Three women and a young girl are sitting down on a bench. The building behind looks like a cafe or hotel. In the window, we can see the reflection of a man wearing a homburg hat – perhaps the photographer. Between the photographer and the female group are wall railings.
The postcard back gives clues as to who is in the photo. It says:
“20 lime St Blackpool Having good time Mabel Grundy”
It’s addressed to a Miss Pollard. She lived at 6 Stephen Street in Coventry.
The only two occupants I can find are Sydney and Clara Pollard. Both lived at 6 Stephen Street during the 1911 census.
Sydney Pollard (b1882) worked as a mail carrier for the General Post Office. He’d been born in Coventry.
Many of his family were involved in paper and printing. His dad, Samuel Pollard (b1845) had been a painter and paper hanger. His sister folded pamphlets (previously a bookbinders assistant) and a brother was a lithograph printer.
In 1901, he lived with his widowed mother, Emma Pollard (b1846), at 21 Stephen Street. His father had died in 1894. By this time he’d already started working at the Post Office.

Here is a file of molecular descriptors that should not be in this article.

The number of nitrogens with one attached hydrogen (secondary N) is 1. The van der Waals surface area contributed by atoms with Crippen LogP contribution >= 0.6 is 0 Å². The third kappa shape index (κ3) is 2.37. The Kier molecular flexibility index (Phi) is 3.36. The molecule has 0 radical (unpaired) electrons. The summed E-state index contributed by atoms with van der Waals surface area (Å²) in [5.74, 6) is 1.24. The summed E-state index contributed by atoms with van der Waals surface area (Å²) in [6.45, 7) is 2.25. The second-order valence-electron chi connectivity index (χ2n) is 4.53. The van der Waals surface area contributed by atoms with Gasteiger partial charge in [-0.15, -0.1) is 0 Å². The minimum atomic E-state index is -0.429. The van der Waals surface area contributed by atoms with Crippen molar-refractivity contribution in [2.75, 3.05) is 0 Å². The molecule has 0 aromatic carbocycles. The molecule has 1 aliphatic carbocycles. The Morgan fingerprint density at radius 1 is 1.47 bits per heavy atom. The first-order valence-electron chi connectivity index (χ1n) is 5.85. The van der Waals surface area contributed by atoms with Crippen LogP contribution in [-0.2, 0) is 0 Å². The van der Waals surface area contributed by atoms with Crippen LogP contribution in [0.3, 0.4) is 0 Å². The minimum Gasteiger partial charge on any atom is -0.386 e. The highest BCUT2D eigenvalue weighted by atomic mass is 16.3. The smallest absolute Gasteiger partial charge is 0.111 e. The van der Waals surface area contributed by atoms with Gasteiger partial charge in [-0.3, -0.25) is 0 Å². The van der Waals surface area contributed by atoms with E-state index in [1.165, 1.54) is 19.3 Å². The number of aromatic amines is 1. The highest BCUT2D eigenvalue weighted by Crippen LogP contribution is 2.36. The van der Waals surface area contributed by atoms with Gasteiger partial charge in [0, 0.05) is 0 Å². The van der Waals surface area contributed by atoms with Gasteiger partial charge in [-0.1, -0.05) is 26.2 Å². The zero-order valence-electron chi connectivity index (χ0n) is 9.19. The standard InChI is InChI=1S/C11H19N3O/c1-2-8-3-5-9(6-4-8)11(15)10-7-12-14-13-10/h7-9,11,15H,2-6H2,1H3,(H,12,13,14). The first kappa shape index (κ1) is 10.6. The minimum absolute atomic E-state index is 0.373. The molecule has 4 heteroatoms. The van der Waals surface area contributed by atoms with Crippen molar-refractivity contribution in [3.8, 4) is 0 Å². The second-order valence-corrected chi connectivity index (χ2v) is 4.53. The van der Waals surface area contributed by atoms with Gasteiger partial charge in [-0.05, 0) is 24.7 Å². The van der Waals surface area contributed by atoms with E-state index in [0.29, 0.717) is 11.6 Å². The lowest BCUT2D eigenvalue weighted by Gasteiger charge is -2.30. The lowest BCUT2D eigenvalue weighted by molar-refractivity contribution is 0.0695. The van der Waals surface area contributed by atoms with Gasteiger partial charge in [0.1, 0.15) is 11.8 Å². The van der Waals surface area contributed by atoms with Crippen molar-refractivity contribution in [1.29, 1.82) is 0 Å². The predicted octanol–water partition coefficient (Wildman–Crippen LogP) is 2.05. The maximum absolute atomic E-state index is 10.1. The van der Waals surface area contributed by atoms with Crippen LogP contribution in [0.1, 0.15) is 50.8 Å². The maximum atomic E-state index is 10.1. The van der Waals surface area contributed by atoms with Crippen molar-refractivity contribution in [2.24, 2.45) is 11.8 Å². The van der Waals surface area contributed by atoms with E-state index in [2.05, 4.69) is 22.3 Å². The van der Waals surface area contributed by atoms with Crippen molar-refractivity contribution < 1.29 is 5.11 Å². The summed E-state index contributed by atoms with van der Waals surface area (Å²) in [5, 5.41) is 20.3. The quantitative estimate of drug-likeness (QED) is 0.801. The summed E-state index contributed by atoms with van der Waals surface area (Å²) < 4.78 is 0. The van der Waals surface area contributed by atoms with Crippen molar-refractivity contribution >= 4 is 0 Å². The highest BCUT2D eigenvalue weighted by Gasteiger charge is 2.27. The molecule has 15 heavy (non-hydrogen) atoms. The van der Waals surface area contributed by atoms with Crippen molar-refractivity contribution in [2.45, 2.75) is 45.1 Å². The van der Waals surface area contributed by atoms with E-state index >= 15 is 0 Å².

Clara Lillian Ward (b1883) married Sydney in 1907. She’d been born in Wolstan, Warwickshire – a village on the outskirts of Coventry. Her parents were Joseph Ward (b1836, blacksmith) and Mabel Ward (b1843).
Clara and Sydney may have met in Coventry. During 1901, Clara worked in the centre of Coventry as a domestic servant for Thomas F.D. Lloyd’s family. Thomas Lloyd was a photographer and fancy dealer, working from home. The Lloyd family lived at 26 Earl Street.
In 1911, Emma had moved closer to her son. She now resided at 7 Stephen Street. Accompanying her were Sydney’s sister, now listed as a book folder, and one of Sydney’s brothers who worked as a pork butcher.
Sydney’s mother died in 1914.
In 1936, Sydney died, leaving Clara £40. In the 1939 Census, Clara lived alone at Stephen Street. She’s listed as providing first aid as part of the ARP’s (Air Raid Precautions) emergency medical services. Clara passed on in 1951, outliving her husband by fifteen years.
There is a bit of a mystery as to who the letter is addressed to. The word “Miss” has a definite “i”. The initials don’t seem to correspond to Clara’s. Sydney and Clara didn’t have any children. So who is Miss Pollard?
The “Miss” could have been a mistake – written in a hurry. It may have been sent to Clara before her marriage. Or perhaps it was posted to a relative of Sydney’s.
I don’t know who Mabel Grundy was. She may have been a friend or relative from Coventry. Blackpool had boomed as a tourist destination with the arrival of the railways and electricity in the 19th Century. Mabel and those with her could have been on holiday. Whoever she was, we can assume Mabel is one of those in the photo.